A gyroscope flight instrument is a disk, or wheel, mounted on an instrument that is designed to measure angular velocity by utilizing the principle of gyroscopic inertia. Once the wheel has been accelerated, its inertia keeps the disc stable about its axis of rotation. When the instrument is level in flight, a deviation in flight path will move the gyroscopic wheel in its gimbal mount. This movement is then translated to a needle, or card, on the instruments face. Pilots use a gyroscopic attitude indicator, a directional gyroscope, and turn indicators for navigation purposes.
A gyroscopic attitude indicator displays the rotation about the longitudinal axis to indicate the degree of bank, and about the lateral axis to indicate pitch. It uses the rigidity characteristic of the gyroscope to function. When the attitude indicator is in operation, gyroscopic rigidity maintains the horizon bar parallel to the natural horizon. When the aircraft changes pitch or bank, the miniature aircraft on display in the instrument moves with it.
The attitude indicator functions as a vacuum pneumatic system. Air enters through the filter of the gyroscope where passages usher it towards the rear pivot and inner gimbal ring. The air then flows into the housing, where it is directed to the rotor vanes through two openings located on opposite sides of the rotor. It then makes its way through four equally spaced ports in the lower part of the rotor housing and exits through a venturi tube. The chamber that houses the ports is the signaling device that returns the spin axis to its vertical alignment when friction displaces the rotor from the horizontal axis. The increase in air volume through the opening port exerts a force on the rotor housing, mobilizing the gyro. This causes the pendulous vanes to return to a balanced condition.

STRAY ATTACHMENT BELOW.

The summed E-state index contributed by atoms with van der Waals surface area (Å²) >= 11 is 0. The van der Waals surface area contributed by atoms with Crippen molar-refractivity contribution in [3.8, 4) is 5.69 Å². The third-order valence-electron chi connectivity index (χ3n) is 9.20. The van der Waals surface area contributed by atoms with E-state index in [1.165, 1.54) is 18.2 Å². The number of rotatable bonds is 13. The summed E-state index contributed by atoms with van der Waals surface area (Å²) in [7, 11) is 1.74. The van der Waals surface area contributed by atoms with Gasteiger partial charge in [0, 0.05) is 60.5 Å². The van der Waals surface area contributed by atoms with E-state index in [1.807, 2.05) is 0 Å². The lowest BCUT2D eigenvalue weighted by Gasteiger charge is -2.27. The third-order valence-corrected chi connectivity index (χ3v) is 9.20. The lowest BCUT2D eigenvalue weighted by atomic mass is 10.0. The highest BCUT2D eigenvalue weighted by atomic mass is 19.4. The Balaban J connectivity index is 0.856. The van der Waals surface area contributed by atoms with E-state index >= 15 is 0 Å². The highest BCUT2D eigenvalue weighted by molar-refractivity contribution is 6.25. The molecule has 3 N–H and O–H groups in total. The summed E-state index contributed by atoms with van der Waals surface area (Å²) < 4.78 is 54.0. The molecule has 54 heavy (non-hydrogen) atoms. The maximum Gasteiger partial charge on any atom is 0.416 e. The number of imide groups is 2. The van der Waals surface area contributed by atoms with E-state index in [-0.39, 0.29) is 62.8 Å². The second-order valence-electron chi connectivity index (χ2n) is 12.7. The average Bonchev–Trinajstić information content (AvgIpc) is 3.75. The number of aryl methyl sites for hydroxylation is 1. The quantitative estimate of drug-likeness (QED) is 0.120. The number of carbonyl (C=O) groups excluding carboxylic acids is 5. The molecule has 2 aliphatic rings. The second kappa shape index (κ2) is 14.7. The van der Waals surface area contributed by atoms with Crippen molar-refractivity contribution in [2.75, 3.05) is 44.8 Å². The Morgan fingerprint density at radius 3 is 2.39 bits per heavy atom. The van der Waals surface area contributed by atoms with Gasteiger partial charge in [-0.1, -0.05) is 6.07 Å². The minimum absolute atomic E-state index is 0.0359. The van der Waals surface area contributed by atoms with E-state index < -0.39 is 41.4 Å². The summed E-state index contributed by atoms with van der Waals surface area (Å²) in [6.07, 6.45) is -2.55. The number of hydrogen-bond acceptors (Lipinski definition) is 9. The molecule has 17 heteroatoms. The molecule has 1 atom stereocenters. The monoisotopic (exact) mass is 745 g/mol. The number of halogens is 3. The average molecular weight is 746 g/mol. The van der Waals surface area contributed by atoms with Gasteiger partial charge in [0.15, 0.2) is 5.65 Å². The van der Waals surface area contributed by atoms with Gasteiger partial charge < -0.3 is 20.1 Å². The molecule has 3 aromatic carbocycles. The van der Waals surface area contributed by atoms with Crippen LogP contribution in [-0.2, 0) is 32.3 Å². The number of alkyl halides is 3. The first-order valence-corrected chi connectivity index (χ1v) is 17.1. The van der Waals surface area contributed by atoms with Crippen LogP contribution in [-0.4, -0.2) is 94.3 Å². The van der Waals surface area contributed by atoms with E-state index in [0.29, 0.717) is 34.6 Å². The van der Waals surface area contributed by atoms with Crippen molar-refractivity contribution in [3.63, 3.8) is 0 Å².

The directional gyroscope is also vacuum driven and is similar in appearance to a compass. It is used in determining the angles of yaw and rotation of an aircraft, as well provide course indications. When the gyroscope is spinning it remains rigid in space, creating a stable head reference. The heading indicator that is used has no direction-seeking qualities; thus, it must be calibrated alongside a magnetic compass. This process should take place before flight or in level, unaccelerated flight, when magnetic compass indications are steady. The directional gyro functions with air that is sucked through the rear of the instrument case. Air pressure passes through the filtering system, then through an air bearing, and finally reaches the vertical gimbal ring.
Turn indicators operate on the principle of precession. This is the characteristic of a gyroscope that causes an applied force to produce movement— typically at a point that is 90 degrees from the point of contact in the direction of rotation. A turn indicator consists of a small gyro which can be spun by air or by an electric motor. The gyro is mounted on a single gimbal, with its spin axis parallel to the lateral axis of the aircraft. The axis of the gimbal is parallel with the longitudinal axis.
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